Phil, Guisborough

Paper Monitor

10:30 UK time, Thursday, 21 April 2011

A service highlighting the riches of the daily press.

Another day, another gagging order protecting the identity of a famous person who has got up to something with someone they shouldn't and don't want anyone to know about it.

While some may agree with the judges who are issuing these orders and point out the papers want to make money out of these potential scandals, the press is united in their anger at this "growing menace to Britain's proud tradition of free speech" - well, that's the Sun's way of describing the situation, anyway.

Paper Monitor admires the way The Times has tackled the story by detailing the three latest injunctions but blanking out the bits we aren't allowed to know about.

One example: "Mr ****, a man who ****, claimed the mental health of his family would suffer if the pictures and information about his **** were made public." It makes for a striking-looking page in the paper and certainly makes its point.

Most outspoken must be Kelvin McKenzie in the Sun. He doesn't hold back with his view on "panty-wearing judges," as he calls them.

"I despise them," he concludes after pointing out to the reader the absurdity that he knows the identity of the three most recent recipients of the gagging orders, as do many in the media - but the reader is not allowed to know.

He adds a personal touch saying that he was in "a fashionable drinking haunt the other night and the actor (subject of one of the orders) was doing the backstroke in the European wine lake without a care in the world."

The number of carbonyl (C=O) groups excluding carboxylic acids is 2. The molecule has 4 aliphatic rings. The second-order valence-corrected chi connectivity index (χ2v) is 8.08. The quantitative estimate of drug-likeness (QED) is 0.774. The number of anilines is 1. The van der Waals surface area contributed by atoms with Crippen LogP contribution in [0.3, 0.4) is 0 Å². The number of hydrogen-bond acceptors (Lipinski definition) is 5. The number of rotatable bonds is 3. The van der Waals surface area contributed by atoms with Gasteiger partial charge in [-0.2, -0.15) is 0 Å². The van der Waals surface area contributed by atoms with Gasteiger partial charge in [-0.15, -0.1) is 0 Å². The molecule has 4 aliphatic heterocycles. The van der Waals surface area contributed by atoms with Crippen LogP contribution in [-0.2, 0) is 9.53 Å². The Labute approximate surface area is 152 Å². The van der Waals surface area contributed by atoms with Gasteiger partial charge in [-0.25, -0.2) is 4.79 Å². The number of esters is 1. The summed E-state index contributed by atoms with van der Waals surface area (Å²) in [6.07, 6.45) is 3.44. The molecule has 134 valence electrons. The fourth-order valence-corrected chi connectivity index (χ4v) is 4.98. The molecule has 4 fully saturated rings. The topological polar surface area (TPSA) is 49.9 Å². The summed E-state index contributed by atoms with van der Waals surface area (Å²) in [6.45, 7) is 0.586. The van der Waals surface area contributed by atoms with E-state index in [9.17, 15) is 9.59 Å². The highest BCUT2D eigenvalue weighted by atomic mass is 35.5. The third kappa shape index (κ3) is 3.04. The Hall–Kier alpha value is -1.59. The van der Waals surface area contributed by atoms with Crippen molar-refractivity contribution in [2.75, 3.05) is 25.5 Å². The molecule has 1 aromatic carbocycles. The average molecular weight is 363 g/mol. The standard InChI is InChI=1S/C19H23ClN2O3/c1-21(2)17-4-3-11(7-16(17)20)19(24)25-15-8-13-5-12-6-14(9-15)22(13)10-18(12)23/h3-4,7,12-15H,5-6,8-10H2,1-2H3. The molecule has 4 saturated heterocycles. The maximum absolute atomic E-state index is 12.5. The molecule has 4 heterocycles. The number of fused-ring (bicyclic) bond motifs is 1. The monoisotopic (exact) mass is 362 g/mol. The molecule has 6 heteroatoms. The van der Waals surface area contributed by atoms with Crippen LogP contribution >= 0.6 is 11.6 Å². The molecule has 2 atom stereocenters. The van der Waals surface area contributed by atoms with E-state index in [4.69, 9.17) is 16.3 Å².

In his eagerness for the identities to be revealed, he points out if someone in the US set up a site to run all the names and all the allegations against the people, what could the High Court do? Food for thought, PM thinks.

Your Letters

17:47 UK time, Wednesday, 20 April 2011

Speaking as someone who develops a rash if I so much as look at the sun, can I suggest that Nigella went to the beach, despite not wanting to sunbathe, because her friends were there? I find that people don't like spending sunny days sitting with me in a darkened room.

I'll get my parasol...
Tracey Wells, Notts, UK

Re: Ms Lawson's swimming costume. Chancellor Angela Merkel on holiday in Italy comes to mind. Nigella was likely not looking forward to her own version of the Sun's caption "I'm Big In The Bumdestag".
Candace, New Jersey, US

Oh Paper Monitor - TWO reviews of the burkini - Tuesday and Wednesday? Are they THAT fascinating?
Fran, Brill, UK

Just a warning to arachnophobes - don't click on this article - not all the pictures are of very dead fossilised spiders.....
Di, The Castleton, North Yorkshire

RE: Gotten "(Tuesday's Letters)". Who would have thought Monitor readers were such pedants!

Phil, Leeds

Well this has certainly spoiled their surprise for the day.
Rusty, Montreal, Canada

Popular Elsewhere

16:25 UK time, Wednesday, 20 April 2011

A look at the stories ranking highly on various news sites.

The New York Times' most popular articles suggests a better way to teach maths.
The article starts off with the assertion that it isn't socially acceptable to be illiterate so this should also apply to being innumerate. The article argues that the problem at the moment is in the style of learning. The article explains "problem-based" or "discovery-based" learning leaves some students stuck. Instead it suggests these teaching methods should be replaced by more explicitly guiding the pupils at every stage of working out an equation.